China's real estate bubble

China's economy has become the second largest in the world, but its rapid growth may have created the largest housing bubble in history

The following script is from "China's Real Estate Bubble" which aired on March 3, 2013. Lesley Stahl is the correspondent. Shachar Bar-On, producer.

If trouble comes in threes, then what'll be the next global market to melt down after the U.S. and Europe? Some are looking nervously at China.

China has been nothing short of a financial miracle. In just 30 years, this state-controlled economy became the world's second largest, deftly managed by government policies and decrees.

One sector the authorities concentrated on was real estate and construction. But that may have created the largest housing bubble in human history. If you go to China, it's easy to see why there's all the talk of a bubble. We discovered that the most populated nation on earth is building houses, districts and cities with no one in them.

Lesley Stahl: So this is Zhengzhou. And we are on the major highway, or the major road. And it's rush hour.

Gillem Tulloch: Yeah -

Lesley Stahl: And it's almost empty.

Gillem Tulloch is a Hong Kong based financial analyst who was one of the first to draw attention to the housing bubble in China. He's showing us around the new eastern district of Zhengzhou, in one of the most populated provinces in China - not that you'd know it. We found what they call a "ghost city" of new towers with no residents, desolate condos and vacant subdivisions uninhabited for miles, and miles, and miles, and miles of empty apartments.

Lesley Stahl: Why are they empty? I've heard that they have actually been sold.

Gillem Tulloch: They've all been sold. They've all been sold.

Lesley Stahl: They've all been sold? They're owned.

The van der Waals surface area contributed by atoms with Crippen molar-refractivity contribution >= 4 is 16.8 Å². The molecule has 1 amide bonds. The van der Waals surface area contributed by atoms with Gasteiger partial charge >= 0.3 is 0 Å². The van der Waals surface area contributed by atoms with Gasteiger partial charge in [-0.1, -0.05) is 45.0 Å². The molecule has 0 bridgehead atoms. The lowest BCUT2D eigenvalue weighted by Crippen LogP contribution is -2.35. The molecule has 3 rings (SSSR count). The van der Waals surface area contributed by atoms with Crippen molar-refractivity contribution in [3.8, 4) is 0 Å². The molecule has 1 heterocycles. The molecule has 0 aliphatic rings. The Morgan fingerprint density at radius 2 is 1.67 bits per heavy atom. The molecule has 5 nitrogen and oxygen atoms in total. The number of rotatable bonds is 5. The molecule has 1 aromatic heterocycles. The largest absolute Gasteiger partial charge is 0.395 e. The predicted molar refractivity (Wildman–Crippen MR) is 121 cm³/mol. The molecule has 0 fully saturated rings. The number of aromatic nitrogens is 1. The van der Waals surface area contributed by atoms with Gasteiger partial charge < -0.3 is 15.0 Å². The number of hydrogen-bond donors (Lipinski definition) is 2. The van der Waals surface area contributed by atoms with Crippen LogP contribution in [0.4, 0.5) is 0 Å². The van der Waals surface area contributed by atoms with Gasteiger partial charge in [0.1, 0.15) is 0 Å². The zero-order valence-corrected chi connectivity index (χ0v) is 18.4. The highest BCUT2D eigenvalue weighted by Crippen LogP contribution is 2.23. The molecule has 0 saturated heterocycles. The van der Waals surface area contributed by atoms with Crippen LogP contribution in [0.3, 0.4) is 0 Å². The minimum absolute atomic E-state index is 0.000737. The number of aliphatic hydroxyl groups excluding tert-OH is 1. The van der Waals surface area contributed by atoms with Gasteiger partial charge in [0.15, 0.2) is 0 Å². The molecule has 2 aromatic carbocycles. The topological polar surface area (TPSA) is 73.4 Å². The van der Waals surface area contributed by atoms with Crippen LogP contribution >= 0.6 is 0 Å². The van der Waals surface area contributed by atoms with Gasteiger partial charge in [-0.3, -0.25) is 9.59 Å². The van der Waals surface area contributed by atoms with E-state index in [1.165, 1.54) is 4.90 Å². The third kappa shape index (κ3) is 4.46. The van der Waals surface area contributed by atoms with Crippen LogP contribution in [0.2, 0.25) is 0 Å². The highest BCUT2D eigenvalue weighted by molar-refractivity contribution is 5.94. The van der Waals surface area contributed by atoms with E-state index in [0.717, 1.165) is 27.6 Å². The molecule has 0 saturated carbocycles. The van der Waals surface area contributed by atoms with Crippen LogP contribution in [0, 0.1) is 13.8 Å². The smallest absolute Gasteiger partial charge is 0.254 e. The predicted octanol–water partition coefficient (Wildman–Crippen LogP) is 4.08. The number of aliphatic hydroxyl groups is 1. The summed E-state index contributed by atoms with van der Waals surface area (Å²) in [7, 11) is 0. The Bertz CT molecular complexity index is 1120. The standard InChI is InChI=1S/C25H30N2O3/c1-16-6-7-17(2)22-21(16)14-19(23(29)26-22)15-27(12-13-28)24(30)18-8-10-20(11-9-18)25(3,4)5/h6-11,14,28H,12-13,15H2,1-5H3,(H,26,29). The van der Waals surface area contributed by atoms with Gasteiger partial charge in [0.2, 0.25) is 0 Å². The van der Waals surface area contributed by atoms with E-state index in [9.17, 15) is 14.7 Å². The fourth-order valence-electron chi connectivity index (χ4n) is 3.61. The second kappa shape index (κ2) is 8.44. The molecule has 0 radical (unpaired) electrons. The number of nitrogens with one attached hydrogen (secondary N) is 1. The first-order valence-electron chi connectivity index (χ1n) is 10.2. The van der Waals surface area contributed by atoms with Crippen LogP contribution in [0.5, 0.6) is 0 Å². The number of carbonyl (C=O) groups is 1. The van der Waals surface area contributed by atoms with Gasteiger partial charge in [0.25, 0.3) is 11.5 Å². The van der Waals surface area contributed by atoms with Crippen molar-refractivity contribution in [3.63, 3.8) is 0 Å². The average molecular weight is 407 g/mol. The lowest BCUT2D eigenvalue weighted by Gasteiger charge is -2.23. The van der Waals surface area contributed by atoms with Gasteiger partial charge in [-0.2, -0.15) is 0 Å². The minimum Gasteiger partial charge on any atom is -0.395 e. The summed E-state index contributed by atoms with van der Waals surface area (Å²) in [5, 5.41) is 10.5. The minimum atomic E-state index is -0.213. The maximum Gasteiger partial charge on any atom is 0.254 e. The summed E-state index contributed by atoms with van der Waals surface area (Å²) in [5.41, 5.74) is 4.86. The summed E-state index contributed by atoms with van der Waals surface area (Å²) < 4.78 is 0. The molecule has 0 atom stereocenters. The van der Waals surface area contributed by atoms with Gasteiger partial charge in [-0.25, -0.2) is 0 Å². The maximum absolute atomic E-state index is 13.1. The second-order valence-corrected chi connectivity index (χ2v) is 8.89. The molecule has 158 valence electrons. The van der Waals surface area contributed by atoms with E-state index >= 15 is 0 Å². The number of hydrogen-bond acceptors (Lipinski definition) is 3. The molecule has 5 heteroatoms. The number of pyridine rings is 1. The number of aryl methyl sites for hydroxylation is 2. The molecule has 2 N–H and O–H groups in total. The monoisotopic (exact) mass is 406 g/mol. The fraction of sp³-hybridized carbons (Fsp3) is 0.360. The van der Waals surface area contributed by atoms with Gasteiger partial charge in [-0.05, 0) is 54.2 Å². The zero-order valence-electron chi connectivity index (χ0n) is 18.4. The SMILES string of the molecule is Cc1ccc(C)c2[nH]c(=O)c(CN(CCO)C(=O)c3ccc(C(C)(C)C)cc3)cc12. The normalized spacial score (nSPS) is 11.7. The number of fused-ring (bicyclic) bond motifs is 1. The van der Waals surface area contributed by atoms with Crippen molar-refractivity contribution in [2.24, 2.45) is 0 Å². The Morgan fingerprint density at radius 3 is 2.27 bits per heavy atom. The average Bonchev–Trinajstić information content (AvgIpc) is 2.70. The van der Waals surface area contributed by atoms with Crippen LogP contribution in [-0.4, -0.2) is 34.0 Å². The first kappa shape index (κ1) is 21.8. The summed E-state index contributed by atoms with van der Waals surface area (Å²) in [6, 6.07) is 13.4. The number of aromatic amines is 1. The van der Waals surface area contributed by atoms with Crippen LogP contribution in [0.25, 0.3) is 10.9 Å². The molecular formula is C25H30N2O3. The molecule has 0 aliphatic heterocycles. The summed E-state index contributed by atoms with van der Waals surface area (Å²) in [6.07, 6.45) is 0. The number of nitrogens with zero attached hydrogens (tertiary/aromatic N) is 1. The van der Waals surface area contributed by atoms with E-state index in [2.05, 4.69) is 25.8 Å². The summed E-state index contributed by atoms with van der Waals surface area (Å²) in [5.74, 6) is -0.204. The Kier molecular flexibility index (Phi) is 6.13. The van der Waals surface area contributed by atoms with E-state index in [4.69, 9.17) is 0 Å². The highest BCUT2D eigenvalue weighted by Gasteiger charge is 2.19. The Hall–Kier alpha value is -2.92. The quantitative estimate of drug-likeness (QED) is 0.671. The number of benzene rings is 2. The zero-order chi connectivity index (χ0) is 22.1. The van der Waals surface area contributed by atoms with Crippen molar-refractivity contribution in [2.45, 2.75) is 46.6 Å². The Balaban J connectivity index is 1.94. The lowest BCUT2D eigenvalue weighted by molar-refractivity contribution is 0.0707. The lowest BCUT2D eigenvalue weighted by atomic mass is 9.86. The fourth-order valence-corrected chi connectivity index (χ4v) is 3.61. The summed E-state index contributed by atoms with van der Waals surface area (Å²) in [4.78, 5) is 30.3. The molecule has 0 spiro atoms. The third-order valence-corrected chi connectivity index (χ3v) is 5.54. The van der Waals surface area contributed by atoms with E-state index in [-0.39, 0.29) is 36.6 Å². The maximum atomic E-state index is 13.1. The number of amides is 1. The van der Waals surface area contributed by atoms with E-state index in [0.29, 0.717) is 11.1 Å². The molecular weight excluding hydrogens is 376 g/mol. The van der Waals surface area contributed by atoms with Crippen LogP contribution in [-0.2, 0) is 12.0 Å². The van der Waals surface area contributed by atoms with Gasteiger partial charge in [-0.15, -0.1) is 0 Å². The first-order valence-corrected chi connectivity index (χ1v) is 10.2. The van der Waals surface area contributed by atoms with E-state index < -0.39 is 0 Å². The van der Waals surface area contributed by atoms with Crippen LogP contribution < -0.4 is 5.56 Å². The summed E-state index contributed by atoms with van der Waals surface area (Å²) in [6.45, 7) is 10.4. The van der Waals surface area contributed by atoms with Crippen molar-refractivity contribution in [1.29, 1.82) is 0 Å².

Gillem Tulloch: Absolutely.

Owned by people in China's emerging middle class, who now have enough money to invest but few ways to do it. They're not allowed to invest abroad, banks offer paltry returns, and the stock market is a rollercoaster. But 15 years ago, the government changed its policy and allowed people to buy their own homes and the flood gates opened.

Gillem Tulloch: So what they do is they invest in property because property prices have always gone up by more than inflation.

Lesley Stahl: And they believe it will always go up?

Gillem Tulloch: Yeah, just like they believed in the U.S.

Actually, property values have doubled and tripled and more -- so people in the middle class have sunk every last penny into buying five, even 10 apartments, fueling a building bonanza unprecedented in human history. No nation has ever built so much so fast.

Lesley Stahl: How important is real estate to the Chinese economy? Is it central?

Gillem Tulloch: Yes. It's the main driver of growth and has been for the last few years. Some estimates have it as high as 20 or 30 percent of the whole economy.

Lesley Stahl: But they're not just building housing. They're building cities.

Gillem Tulloch: Yes. That's right.

Lesley Stahl: Giant cities being built with people not coming to live here.

Gillem Tulloch: Yes. I think they're building somewhere between 12 and 24 new cities every single year.

Unlike our market driven economy, in China it's the government that has spent some $2 trillion to get these cities built - as a way of keeping the economy growing. The assumption is "if you build it, they'll come." But no one's coming.

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